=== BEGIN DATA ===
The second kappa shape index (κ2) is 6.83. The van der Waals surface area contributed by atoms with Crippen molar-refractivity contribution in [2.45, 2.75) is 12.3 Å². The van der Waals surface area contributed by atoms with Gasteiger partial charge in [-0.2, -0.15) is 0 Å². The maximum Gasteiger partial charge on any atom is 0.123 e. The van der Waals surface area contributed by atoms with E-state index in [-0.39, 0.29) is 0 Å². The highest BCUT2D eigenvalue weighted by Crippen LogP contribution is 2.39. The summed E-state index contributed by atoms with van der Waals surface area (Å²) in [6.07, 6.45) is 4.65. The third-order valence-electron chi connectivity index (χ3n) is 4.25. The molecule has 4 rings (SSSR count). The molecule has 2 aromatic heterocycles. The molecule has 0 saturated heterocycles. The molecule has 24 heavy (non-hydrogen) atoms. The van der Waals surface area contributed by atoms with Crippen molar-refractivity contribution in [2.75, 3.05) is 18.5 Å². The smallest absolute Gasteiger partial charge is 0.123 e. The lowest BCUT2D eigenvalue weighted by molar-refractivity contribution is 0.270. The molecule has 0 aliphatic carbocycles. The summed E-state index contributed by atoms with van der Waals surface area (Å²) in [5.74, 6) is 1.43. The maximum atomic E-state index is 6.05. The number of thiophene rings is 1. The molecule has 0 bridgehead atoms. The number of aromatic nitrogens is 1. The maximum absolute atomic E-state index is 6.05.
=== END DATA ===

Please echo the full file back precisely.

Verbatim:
The second kappa shape index (κ2) is 6.83. The van der Waals surface area contributed by atoms with Crippen molar-refractivity contribution in [2.45, 2.75) is 12.3 Å². The van der Waals surface area contributed by atoms with Gasteiger partial charge in [-0.2, -0.15) is 0 Å². The maximum Gasteiger partial charge on any atom is 0.123 e. The van der Waals surface area contributed by atoms with E-state index in [-0.39, 0.29) is 0 Å². The highest BCUT2D eigenvalue weighted by Crippen LogP contribution is 2.39. The summed E-state index contributed by atoms with van der Waals surface area (Å²) in [6.07, 6.45) is 4.65. The third-order valence-electron chi connectivity index (χ3n) is 4.25. The molecule has 4 rings (SSSR count). The molecule has 2 aromatic heterocycles. The molecule has 0 saturated heterocycles. The molecule has 24 heavy (non-hydrogen) atoms. The van der Waals surface area contributed by atoms with Crippen molar-refractivity contribution in [2.75, 3.05) is 18.5 Å². The smallest absolute Gasteiger partial charge is 0.123 e. The lowest BCUT2D eigenvalue weighted by molar-refractivity contribution is 0.270. The molecule has 0 aliphatic carbocycles. The summed E-state index contributed by atoms with van der Waals surface area (Å²) in [5.74, 6) is 1.43. The maximum atomic E-state index is 6.05. The number of thiophene rings is 1. The molecule has 0 bridgehead atoms. The number of aromatic nitrogens is 1. The maximum absolute atomic E-state index is 6.05.